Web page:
How India’s Covid-19 lockdowns impacted menstrual health

Limited access to period products during India’s COVID lockdowns highlighted how far public health initiatives have to go when it comes to menstruation.

In India, approximately 30 per cent of married women between 18 and 49 face domestic violence, and close to 87 per cent of them do not seek help or intervention. Image: UN Women Asia & the Pacific, CC BY-SA 3.0, via Flickr.

Indian women used far fewer sanitary pads, tampons and other period products during COVID-19 lockdowns — with those items becoming hard to access due to not being initially included on the essential items list.

For those in the red zones — the districts under the strictest lockdown measures — research reveals a 53 percent decline in the distribution of sanitary pads to adolescent girls, compared to girls in green zones under the lightest lockdown measures.

Consumption dropped 16 per cent in the most strictly locked-down districts of India during 2020. In rural districts alone, it dropped 25 per cent.

“Accessing pads in the lockdown was a major crisis for us in the village because the shops in the market were shut and there was no other source to avail it from,” one 19-year-old living in the village of Hardiya in the eastern state of Bihar said.

Her solution was to band together with a group of friends to try to source the products for their village.

The cost of period products soared during lockdowns too. 

“Since disposable pads were not available easily, this led to black marketing,” one 27-year-old professional said. “I had to pay almost double the price to procure the product.”

Period poverty — the lack of access to resources and education linked to menstrual health and hygiene, including essential items like period products, washing facilities, and proper waste management — has long been a pressing concern in India.

Its roots can be traced back to patriarchal notions that label menstruation as impure and dirty, restricting the freedom of those who menstruate during their periods.

Despite global recognition of menstrual health as a public health and human rights issue, period poverty continues to taint the experiences of the individuals who menstruate in India.

This prompted the government to initiate a Menstrual Hygiene Scheme in 2011 for adolescent girls across the country.

The scheme involves distribution of sanitary pads alongside educational programmes on menstrual health.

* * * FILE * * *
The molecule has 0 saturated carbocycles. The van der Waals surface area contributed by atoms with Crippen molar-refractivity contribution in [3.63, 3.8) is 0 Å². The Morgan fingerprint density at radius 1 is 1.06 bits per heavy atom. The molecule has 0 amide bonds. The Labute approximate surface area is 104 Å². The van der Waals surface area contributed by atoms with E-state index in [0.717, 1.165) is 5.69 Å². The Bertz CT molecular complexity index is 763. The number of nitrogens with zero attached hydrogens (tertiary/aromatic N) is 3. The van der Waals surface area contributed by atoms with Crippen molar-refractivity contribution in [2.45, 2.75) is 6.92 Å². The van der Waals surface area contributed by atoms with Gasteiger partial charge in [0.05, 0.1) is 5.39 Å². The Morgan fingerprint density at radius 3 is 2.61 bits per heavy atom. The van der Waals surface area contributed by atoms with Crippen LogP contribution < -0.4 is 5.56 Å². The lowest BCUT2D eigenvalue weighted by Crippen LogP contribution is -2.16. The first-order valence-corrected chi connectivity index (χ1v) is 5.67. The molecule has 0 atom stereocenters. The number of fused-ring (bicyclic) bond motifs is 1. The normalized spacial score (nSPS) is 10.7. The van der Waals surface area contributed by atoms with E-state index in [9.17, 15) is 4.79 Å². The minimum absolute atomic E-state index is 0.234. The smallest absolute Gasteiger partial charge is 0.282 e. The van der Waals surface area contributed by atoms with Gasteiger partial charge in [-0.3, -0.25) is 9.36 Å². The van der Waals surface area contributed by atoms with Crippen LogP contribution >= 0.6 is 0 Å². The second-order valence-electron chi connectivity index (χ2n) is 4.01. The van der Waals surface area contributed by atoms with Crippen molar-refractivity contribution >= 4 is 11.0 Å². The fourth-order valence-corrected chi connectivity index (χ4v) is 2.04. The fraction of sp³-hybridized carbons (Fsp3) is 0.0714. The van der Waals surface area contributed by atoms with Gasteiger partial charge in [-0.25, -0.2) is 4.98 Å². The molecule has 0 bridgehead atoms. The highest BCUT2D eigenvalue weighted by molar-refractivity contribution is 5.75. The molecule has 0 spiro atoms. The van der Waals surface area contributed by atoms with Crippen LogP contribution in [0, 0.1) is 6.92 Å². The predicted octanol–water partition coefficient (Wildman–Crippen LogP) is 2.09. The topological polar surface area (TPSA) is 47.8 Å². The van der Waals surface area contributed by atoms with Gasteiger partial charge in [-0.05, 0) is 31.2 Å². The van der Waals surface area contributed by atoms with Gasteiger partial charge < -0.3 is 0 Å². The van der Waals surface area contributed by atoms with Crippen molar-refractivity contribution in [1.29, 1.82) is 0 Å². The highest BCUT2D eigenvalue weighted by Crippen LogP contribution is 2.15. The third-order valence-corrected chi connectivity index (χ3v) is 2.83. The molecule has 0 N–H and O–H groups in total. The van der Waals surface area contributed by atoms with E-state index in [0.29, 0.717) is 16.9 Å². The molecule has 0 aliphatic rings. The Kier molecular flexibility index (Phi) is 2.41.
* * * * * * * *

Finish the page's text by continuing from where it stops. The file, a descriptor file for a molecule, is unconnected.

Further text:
However, the COVID-19 pandemic exacerbated period poverty, primarily due to the widespread job losses and financial difficulties resulting from extended quarantines and business closure.

The lockdown impacted the distribution of sanitary pads under the scheme.

The consumption of period products was also affected.

Media reports highlighted period poverty during the pandemic in India, attributing it to the delayed inclusion of the period products in the essentials list at the beginning of the lockdown.

Several factors contributed to the decline, including administrative delays for getting work permits, labour shortages due to migration and the reallocation of social workers to COVID related tasks.

But overall they showed a gap in the healthcare system to address this gender equity divide.

These challenges forced women and other people who menstruate to use the same period products for extended periods or resort to alternatives including clothes and rags.

The effect on menstrual health was acute, including irregular menstrual cycles, heavy bleeding, and infections, which led to the genital tract-related diseases.

In disaster-like situations, individuals who menstruate often find themselves at the bottom of the priority list.

During the pandemic, resources were diverted to combat the virus, leaving period products unavailable and inaccessible.

This, in turn, led to compromised menstrual health, exacerbating stress and anxiety among those who menstruate.

Prioritising the rights of the individuals who menstruate, especially in emergency-related situations, is imperative.

Moving forward, there are specific measures the government and policymakers could take to support menstrual health and hygiene.

These include ensuring the availability and accessibility of period products during emergencies and  incentivising manufacturers working in the similar industry to start making period products.

They could also conduct public health communication campaigns via mass media and social media channels to dispel taboos and myths surrounding menstruation, and improve measures for effective menstrual health and hygiene.

By taking these steps, India and other countries can work towards a more inclusive and supportive environment for individuals who menstruate, especially during challenging times.

Dr Karan Babbar is an Assistant Professor at Jindal Global Business School, OP Jindal Global University. His research sits at the intersection of education, health and gender.

Originally published under Creative Commons by 360info™.

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